We are lucky to have plenty of stores in our area to meet our needs, like a grocery store, print shop, library, thrift shop, etc all within 2-3 miles of us. But for the most part I still try to bundle my activities. This week I am feeling the effects of peace at home and it is wonderful. There is plenty to do, cuddling sick children, schooling the well ones, looking after the animals, keeping home, crafting, and reading (currently I am reading about soil improvement, bees, dairy goats, beef cattle and dog training). And this weekend I am looking forward to another weekend at home, yes I am reminded of other quotes about the importance of the home atmosphere to everyone’s mental state.

I feel like I am rambling but the fact of the matter is working at keeping the home nice and wanting to stay there is bringing me alot of peace lately. I encourage you to look for ways to improve your home environment and stay there.

Meet Ginger

Let me just say I really like goats. Maybe it is the trips I make frequently to the Wells Fargo Family Farm at the Zoo or my interest is heritage breed animals but I do really enjoy goats. And sheep as well but I have heard if you are new to the milking scene don’t start with sheep. So goats it is. It all started when we were clearing around our winter chicken coop and I thought “it would be really nice to have some help with this.” Then I remembered a friend who had successfully used goats to clear her woods of underbrush. I thought I’ll just check and see how much goats would be (I like them remember so any reason to get them seemed reasonable to me).

Then I found a wonderful little farm like 3 farms over from us that had fainting goats. Proeun had been particularly drawn to this breed and so it seemed so meant to be. We really hit it off with owner Connie and so have made arrangements to purchase Ginger, pictured above and

Ginger just had babies. Triplets for the 2nd year in a row–one girl and 2 boys.

So the little red boy, “Reddy” and little doeling “Faline” will be calling Crazy Boy Farm their new home in just a few short weeks. We are going to have 3 goats for clearing come summer and try our hand at milking. Then the next year we will have Ginger bred again. Though a fainting goat she has some dairy goat genetics in her, which I love, I love the look and usefulness of it. Then next year we will hopefully have another set of triplets and the following year we will see how Faline does.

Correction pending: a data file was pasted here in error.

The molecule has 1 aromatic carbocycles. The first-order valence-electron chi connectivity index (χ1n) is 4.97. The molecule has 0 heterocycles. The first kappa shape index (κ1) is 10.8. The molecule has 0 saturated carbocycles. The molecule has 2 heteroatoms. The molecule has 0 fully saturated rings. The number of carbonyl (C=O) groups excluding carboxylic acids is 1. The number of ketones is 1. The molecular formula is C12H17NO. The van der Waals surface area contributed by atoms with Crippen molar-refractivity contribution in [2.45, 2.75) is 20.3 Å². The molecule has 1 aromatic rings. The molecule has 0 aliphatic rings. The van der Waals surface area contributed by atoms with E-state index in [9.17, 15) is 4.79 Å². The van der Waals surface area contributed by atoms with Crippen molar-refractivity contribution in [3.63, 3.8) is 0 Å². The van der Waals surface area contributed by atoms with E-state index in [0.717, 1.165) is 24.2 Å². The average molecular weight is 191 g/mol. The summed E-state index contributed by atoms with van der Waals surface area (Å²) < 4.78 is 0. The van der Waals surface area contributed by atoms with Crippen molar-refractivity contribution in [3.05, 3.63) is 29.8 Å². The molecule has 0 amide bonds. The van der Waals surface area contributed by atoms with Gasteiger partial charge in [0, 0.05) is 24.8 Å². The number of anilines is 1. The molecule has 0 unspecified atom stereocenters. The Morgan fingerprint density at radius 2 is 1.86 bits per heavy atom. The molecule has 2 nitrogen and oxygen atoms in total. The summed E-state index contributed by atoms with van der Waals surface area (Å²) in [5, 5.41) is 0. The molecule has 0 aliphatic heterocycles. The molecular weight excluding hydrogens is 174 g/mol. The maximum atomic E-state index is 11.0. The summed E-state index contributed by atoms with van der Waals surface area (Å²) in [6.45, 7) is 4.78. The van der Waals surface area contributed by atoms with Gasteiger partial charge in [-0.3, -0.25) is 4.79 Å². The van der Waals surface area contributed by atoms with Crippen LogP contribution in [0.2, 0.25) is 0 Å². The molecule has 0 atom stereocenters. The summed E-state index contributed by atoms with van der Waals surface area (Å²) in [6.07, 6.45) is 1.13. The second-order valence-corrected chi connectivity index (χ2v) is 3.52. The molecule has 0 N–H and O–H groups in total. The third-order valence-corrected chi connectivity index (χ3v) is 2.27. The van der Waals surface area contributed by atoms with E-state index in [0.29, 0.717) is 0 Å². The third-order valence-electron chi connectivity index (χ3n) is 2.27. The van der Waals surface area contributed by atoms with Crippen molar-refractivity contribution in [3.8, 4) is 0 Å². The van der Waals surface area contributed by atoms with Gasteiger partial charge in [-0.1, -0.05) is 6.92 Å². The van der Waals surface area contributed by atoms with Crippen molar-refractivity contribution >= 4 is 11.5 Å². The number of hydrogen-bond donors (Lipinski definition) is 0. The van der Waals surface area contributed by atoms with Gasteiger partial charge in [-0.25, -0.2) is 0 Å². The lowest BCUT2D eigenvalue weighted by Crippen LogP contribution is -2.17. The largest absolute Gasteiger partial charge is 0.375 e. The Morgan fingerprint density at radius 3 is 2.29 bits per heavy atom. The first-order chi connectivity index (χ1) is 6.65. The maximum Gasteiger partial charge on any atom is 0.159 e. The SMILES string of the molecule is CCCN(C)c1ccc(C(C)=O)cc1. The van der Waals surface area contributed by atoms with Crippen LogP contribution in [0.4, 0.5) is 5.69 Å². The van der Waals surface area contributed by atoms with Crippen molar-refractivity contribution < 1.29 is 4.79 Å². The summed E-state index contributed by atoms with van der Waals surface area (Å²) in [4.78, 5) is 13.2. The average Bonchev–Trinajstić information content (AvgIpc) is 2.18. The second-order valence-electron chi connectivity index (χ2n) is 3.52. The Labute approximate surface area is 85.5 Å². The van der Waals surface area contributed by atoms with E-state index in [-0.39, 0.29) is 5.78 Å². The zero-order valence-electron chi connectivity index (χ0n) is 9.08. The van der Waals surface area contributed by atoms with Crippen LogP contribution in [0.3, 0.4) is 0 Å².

Yes we are now happy goat owners. The kids can’t wait to bring them home.

Grandpa Time–model farm

We are so so blessed in so many ways but one way is with incredibly supportive and dare I say fun parents. The children love spending time with their grandparents and now that we actually have a guest bedroom love having sleepovers with grandma and grandpa.

My father is a brilliant man, who loves history and passed that love on to me. Our favorite time period is (you know you are a history buff if you know what I am talking about) World War II and it appears Two has caught the bug.

Another love of my father’s is model trains. He remembers his stepfather working on them, but never built any with him. So when my parents were building theirs and Two was totally enthralled Dad decided to take the time and some extras to help Two with his sans train.

So we took the computer table that the sellers had left for us and cut a piece of ply wood, also left for us, to fit the top. Then dad took the 2 inch pink foam and cut it to fit that as well. Here dad sculpts a river out of the middle and glues the pieces down. He used additional pieces to build and sculpt hills. 

Next put tape down for the river and use tan paint to do the ground. Don’t forget to layout the road and where the buildings are going to go. 

There are all sorts of cool tools for models like sand and tree kits. 

Once the first coat of paint and plaster (for sculpting the rocks) is dry you can remove the tape and paint the river–we used left over blue from my bedroom and black. Then at wonderful model farm, or battle ground or both.

Boy wonderland!